"Shh, no, uhn" came Donatello's breathless, muffled voice. "Please. It's alright. Uhhn, it's alright, ohh."

The soft moan came again along with more softly spoken murmuring and what sounded like heavy breathing. What the hell? If Raph didn't know better, he'd think Donatello was in there with someone. The moan sounded like it came from a second person. A woman. Raphael's skin broke out in goose-pimples. It couldn't be. He strained to listen harder.

"Shhh, don't cry. Uh, oh. Ohho, d-don't c-cry, unh! April. AH! April!"

His body became encased in icy terror. Though feeling immobilized, he inched forward and with one hand, fingers splayed, he pressed against the cool surface, pushing it open. It made no sound as it slowly swung inwards. He stood staring; his mind refusing to see what he saw.

They had gone at Donatello's insistence. Despite her proclamation of never wanting to see them again, he was determined to talk to her. After much debate, Donatello's persistence and stubbornness had won over their concern. If only they had known they were being followed. Things may have never escalated. They wouldn't have lost her. Their family wouldn't have been destroyed. She had finally just come up onto the roof to talk, swearing that they had five minutes only, when life as they knew it shattered into a million broken fragments.

The Foot soldiers swarmed over the roof top, blocking out all sight of the sky at one point, coming in thick uniform lines. Karai, a smirk distorting her otherwise exotically exquisite features, led the way. As the turtles fought, one became aware that they were not necessarily the intended target.

"Leo! Leo, watch your girlfriend!" Raph hollered from between gritted teeth just as several men jumped him from behind as he struggled against two soldier in front of him. Their twin sais locked, trapping his hands. He went down in a tangled mass of swinging fists and pained groans and grunts.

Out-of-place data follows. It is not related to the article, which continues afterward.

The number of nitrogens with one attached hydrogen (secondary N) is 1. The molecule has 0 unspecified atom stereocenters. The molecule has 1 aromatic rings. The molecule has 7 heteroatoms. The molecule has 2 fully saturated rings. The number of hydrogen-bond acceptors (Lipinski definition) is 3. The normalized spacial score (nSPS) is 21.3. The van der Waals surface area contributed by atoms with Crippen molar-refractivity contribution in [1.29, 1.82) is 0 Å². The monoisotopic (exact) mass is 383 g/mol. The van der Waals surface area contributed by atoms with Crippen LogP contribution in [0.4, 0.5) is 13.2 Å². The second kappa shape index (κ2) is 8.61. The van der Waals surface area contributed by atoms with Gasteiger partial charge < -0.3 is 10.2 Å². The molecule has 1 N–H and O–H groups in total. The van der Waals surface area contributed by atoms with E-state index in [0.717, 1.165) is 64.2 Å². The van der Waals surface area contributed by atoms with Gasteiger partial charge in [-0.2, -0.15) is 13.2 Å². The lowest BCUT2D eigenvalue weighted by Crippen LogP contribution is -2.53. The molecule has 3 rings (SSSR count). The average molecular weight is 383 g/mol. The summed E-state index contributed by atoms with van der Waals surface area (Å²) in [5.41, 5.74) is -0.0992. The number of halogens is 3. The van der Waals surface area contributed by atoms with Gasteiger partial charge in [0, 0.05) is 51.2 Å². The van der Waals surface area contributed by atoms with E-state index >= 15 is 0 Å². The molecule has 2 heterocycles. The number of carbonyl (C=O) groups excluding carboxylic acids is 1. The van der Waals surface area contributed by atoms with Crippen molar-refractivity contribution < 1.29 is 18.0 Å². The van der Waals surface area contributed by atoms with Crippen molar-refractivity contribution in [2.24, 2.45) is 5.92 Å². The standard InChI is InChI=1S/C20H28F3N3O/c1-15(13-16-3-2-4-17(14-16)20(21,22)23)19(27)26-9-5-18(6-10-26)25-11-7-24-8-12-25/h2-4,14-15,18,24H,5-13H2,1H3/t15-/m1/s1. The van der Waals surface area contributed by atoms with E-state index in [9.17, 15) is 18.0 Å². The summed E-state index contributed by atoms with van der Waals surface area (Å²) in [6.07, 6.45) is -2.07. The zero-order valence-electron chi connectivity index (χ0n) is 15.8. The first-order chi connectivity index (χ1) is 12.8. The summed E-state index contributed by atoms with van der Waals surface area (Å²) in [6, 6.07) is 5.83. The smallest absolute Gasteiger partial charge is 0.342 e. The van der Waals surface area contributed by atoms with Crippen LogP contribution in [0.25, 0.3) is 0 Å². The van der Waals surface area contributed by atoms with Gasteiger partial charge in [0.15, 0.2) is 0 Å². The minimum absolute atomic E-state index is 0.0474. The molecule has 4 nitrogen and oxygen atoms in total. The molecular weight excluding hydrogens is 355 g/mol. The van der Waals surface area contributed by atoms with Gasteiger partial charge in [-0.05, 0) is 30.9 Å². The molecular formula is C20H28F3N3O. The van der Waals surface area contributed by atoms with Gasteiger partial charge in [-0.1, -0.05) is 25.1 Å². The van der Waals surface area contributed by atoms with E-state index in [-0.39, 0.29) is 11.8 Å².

Leonardo didn't have time to twist his head. A fist knocked his face to the left. His mouth filled with blood. A boot knocked him to the right where he immediately blocked another's staff with his swords. The soldiers he fought were wielding a variety of weapons. Each more skilled than the last. And all of them were coming at him in a storm of violence. He ducked and blocked another blow, only dimly aware that Raphael had shouted something to him from somewhere off to the right.

Michelangelo was doing his best fending off what seemed to be a never ending stream of black-clad men. They rained down on him even as he sent pairs flying backwards with chaotic precision and manic accuracy with his nun-chucks.

It was Donatello that cleared his corner of the rooftop first. It was Donatello that saw Karai advance upon April. It was Donatello that saw the kunoichi spin and land her heel into the center of April's chest; sending her reeling backwards until the backs of her legs struck the low parapet of her apartment roof. Her face registered the shocked, almost hurt look, aimed at Karai as her arms pin-wheeled. And then, like a nightmare come true, Donatello saw her vanish over the side. Without a sound. Without even a gasp. So quick, if he had blinked, he would have missed it.

And just as quickly, even as his mind shrieked in denial of what his eyes had witnessed, he jammed the end of his bo into the ground and vaulted over the approaching men, dropped and rolled and lurched to his feet to the spot that only seconds before his love had teetered. He leaped over the edge without a second thought for his destination or his safety. He only wanted to catch her before she hit the ground. Knowing full well in his logical mind, the odds were not even a million to one that he'd be able to do so. She had hit the ground before he ever made it to the side. Still he followed her deadly trajectory.

It was Michelangelo who screamed for him to stop. The shout of fright followed him down, down, down. Even as his shell struck the fire escape, even as he tumbled head over heels, the scream followed him down. As he plummeted closer and closer to the crumpled, twisted, bloody form below that he knew - no it wasn't true - that he knew - how can that be her - that he knew - it isn't happening - that he knew - he has to fix this - that he knew . . . was April's broken, lifeless body. And still he heard the screaming as he fell. And still he thought it was his brother's agonized howl, never once considering the source could be his own vocal cords.

Though Mikey had screamed for his brother to stop, his voice had caught and stopped once his brother disappeared over the edge. The soldiers were easing back. Raph was down and Leonardo was defending him against the last of the stragglers. But they were easing back. Their intentions on the sudden attack on the roof of April's apartment still unclear to the oldest of the brothers. Remaining so as they vanished just as quickly as they had appeared. Karai's laughter echoing throughout the night as a lingering insult.